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What Makes You Beautiful

by One Direction

A device used repeatedly in this song is that of differing note-durations, and the staccato/legato contrast this generates. The opening guitar riff’s black silences start the ball rolling, setting the tone for the whole of the first verse (complete with stuttering deliveries of “do-o-oor” and “enou-ou-ough”), but the pre-chorus at 0:23 then smooths things out with more legato guitar, bass and vocal lines. A similar contrast exists between the first and second halves of the chorus, providing a definite energy step-up in the arrangement without the need to add anything much to the already packed-out instrumental texture — and also allowing the return of the clipped durations at 1:00 to flag the hook of the word “beautiful”.

The illusion of the mob-chanted middle section also bears closer examination, because I think it’s been done rather well. Clearly the increased delay/reverb return levels and the layering of multiple vocal passes are both important parts of the equation, but I suspect that the degree of both has been moderated to keep some of the subjective ‘rowdiness’ intact despite the tightness of the timing. (Only unceasing vigilance can protect future generations against the reincarnation of Def Leppard!) The key ingredient for me, though, is the kick sound, which swaps its front-end punch and mid-range definition for a rumbling, low-octave sustain tail — very similar to the sound that might come through the audience mics of an arena gig. The claps have a role to play too, not least by presenting a very wide stereo image, thereby supporting the impression of an enormous crowd surrounding a centrally-located stage.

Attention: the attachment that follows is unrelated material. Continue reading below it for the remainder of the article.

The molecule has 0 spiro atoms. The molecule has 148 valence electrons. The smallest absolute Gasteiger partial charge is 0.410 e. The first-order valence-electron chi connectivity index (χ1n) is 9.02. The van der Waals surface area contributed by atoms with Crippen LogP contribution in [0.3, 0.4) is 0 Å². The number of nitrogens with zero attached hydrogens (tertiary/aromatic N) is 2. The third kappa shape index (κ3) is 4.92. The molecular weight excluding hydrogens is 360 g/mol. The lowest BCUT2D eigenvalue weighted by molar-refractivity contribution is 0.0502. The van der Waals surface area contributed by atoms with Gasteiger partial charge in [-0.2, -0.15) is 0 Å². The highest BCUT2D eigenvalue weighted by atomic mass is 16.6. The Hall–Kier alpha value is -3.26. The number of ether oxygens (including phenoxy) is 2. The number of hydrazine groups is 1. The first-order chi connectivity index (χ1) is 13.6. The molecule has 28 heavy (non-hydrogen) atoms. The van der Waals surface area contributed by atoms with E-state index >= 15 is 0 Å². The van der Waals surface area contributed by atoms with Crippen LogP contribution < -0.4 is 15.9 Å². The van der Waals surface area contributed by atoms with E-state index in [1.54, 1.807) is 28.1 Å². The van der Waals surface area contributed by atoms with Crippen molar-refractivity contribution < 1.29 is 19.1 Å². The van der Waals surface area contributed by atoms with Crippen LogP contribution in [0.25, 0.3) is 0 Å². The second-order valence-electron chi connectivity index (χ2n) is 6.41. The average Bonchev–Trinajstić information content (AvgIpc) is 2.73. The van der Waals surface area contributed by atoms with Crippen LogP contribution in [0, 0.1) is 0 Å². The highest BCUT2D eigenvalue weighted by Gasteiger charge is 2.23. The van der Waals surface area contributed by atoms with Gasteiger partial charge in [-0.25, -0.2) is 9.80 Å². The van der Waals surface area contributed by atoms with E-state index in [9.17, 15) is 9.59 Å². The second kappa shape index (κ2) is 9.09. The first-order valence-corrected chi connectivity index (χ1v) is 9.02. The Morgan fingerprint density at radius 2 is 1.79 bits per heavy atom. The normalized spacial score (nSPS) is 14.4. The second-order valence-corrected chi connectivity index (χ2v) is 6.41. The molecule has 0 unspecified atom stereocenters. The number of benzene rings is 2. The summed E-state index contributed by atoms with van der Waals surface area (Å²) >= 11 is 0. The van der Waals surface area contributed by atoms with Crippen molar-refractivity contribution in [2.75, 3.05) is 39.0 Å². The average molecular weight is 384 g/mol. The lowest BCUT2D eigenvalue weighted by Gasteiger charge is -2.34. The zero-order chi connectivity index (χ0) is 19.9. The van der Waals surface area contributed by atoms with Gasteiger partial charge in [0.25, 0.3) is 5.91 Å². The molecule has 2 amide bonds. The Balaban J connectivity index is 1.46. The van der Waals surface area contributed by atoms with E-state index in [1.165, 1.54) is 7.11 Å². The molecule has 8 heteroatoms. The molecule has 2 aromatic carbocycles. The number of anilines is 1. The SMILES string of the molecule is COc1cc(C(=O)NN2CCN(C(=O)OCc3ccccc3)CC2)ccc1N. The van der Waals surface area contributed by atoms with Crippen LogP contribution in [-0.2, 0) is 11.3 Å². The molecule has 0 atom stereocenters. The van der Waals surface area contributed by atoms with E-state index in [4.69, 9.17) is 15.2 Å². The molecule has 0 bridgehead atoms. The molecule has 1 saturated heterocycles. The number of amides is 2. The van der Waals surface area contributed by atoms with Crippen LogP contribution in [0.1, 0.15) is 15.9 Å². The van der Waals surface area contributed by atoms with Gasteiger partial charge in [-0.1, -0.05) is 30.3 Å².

There’s something strangely dated about the sound of this track, for me, almost as if it’s late-90s vintage or thereabouts – like some kind of cross between Hanson and Busted. I’ve been trying to put my finger on what’s the source of this impression. Maybe it’s the prominent use of brighter reverb and pads? Or the combination of those particular guitar sounds with the smoothly multitracked vocals and pop-style snare/clap backbeat? The ‘Auto-Tune set to stun’ vocal processing is probably part of it too, and I wonder if the choices of high harmony during the final choruses might be partly responsible as well.